The answer to this poser decides if civilization wins or barbarism wins.



Select Bibliography

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Storia di Roma nel Medioevo bt Gatto L.

Storia della Sicilia medievale e moderna by Mack Smith D.

Storia dell'Impero Bizantino by Ostrogorsky G.

Samson Blinded: A Machiavellian Perspective on the Middle East Conflict, by Obadiah Shoher

Jihad in the West: Muslim Conquests from the 7th to the 21st Centuries (Hardcover) by Paul Fregosi

The Mummy, Funeral Rites & Customs in Ancient Egypt, by Ernest A. Wallis Budge, reprint of 1893 edition by Senate Studio Editions 1995

The Twilight of Ancient Egypt, First Millennium B.C.E., by Karol Mysliwiec, translated by David Lorton, Cornell University Press2000

Egypt in The Age of Cleopatra, by Michel Chauveau, translated by David Lorton, Cornell University Press, 2000

Women in Ancient Egypt, by Gay Robins, Harvard University Press, 1996

Women and Society in Greek and Roman Egypt: A Source Book by Jane Rowlandson, Cambridge University Press, 1998

The Chronicle of John Coptic Bishop of Nikiu (circa 690 A.D.), translated by Robert Henry Charles, reprint from 1916 edition, APA-Philo Press Amsterdam, Holland

The Vanished Library, A Wonder of The Ancient World, by Luciano Canfora, University of California Press

The Story of The Church of Egypt, Volumes I and II, by Edith L. Butcher, reprint of 1897 edition by AMS Press Inc, New York, N.Y 1975

Coptic Egypt, by Murad Kamil, Le Scribe Egyptien, 1968

Traditional Egyptian Christianity, A History of the Coptic Church, by Theodore. Hall Patrick, Fisher Park Press, 1999

Muslim Extremism in Egypt, The Prophet and the Pharaoh, by Gilles Kepel, University of California Press 1993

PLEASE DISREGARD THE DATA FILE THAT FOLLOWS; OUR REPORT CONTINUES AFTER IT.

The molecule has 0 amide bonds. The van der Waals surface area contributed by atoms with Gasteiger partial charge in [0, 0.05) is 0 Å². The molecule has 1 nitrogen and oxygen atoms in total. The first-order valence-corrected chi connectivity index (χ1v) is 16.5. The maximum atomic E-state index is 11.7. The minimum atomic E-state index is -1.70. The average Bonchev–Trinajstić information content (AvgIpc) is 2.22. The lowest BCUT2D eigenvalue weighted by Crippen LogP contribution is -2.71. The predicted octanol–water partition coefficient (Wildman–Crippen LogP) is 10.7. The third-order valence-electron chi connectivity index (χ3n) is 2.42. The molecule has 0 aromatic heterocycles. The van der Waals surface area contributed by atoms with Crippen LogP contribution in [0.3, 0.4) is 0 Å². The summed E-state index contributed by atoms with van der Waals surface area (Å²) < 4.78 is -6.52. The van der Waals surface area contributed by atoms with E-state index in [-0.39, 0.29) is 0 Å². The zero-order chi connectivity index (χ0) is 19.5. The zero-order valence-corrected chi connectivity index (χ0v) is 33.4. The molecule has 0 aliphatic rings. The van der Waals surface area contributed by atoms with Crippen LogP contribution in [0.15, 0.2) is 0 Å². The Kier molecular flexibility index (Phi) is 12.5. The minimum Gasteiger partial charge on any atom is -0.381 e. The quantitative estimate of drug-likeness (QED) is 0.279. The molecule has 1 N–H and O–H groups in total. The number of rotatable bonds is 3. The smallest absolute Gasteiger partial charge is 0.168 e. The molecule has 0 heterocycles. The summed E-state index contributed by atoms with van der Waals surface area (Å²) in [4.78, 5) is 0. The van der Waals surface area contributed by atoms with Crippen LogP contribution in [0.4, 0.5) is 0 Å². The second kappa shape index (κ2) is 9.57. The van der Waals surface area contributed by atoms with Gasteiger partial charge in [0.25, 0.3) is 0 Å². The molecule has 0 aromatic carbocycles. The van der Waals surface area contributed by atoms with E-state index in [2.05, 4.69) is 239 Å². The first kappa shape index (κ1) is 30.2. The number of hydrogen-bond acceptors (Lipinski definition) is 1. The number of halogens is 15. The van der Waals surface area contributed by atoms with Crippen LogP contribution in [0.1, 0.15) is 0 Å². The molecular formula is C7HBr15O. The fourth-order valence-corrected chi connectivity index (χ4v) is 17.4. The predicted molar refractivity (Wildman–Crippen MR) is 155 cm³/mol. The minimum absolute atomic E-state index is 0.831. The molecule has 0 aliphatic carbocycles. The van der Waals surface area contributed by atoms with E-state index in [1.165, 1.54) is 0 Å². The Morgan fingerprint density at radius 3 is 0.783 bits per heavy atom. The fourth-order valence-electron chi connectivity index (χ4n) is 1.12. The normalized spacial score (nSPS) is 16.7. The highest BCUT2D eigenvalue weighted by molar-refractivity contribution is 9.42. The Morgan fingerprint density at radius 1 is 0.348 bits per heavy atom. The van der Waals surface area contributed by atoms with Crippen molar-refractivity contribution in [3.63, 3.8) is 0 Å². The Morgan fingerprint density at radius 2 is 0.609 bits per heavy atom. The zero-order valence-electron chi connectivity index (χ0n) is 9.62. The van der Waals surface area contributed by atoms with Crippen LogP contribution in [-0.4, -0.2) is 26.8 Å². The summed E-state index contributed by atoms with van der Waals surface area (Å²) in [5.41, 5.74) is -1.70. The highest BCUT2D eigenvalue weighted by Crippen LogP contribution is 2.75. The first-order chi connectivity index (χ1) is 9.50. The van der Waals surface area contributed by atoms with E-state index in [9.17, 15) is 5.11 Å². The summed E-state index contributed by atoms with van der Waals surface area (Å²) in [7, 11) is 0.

Ancient Egyptian Culture, published by Chartwell Books, Edison, N.J. 1998.

Samson Blinded: A Machiavellian Perspective on the Middle East Conflict, by Obadiah Shoher

The Sword of the Prophet: History, Theology, Impact on the World by Srdja Trifkovic

Islam Unveiled: Disturbing Questions About the World's Fastest Growing Faith by Robert Spencer

Studies in Muslim Apocalyptic (Studies in Late Antiquity and Early Islam) by David Cook

Why I Am Not a Muslim by Ibn Warraq

Onward Muslim Soldiers by Robert Spencer

Eurabia: The Euro-Arab Axis by Bat Ye'Or

Islam and Dhimmitude: Where Civilizations Collide by Bat Yeor

What the Koran Really Says: Language, Text, and Commentary by Ibn Warraq

Islam and Terrorism: What the Quran Really Teaches About Christianity, Violence and the Goals of the Islamic Jihad by Mark A. Gabriel, Mark A. Gabriel

A Concise History of the Crusades by Thomas F. Madden

The Politically Incorrect Guide to Islam (and the Crusades) by Robert Spencer

The Great Divide: The failure of Islam and the Triumph of the West by Marvin Olasky

The Myth of Islamic Tolerance: How Islamic Law Treats Non-Muslims by Robert Spencer

Islam Unveiled: Disturbing Questions About the World's Fastest Growing Faith by Robert Spencer, David Pryce-Jones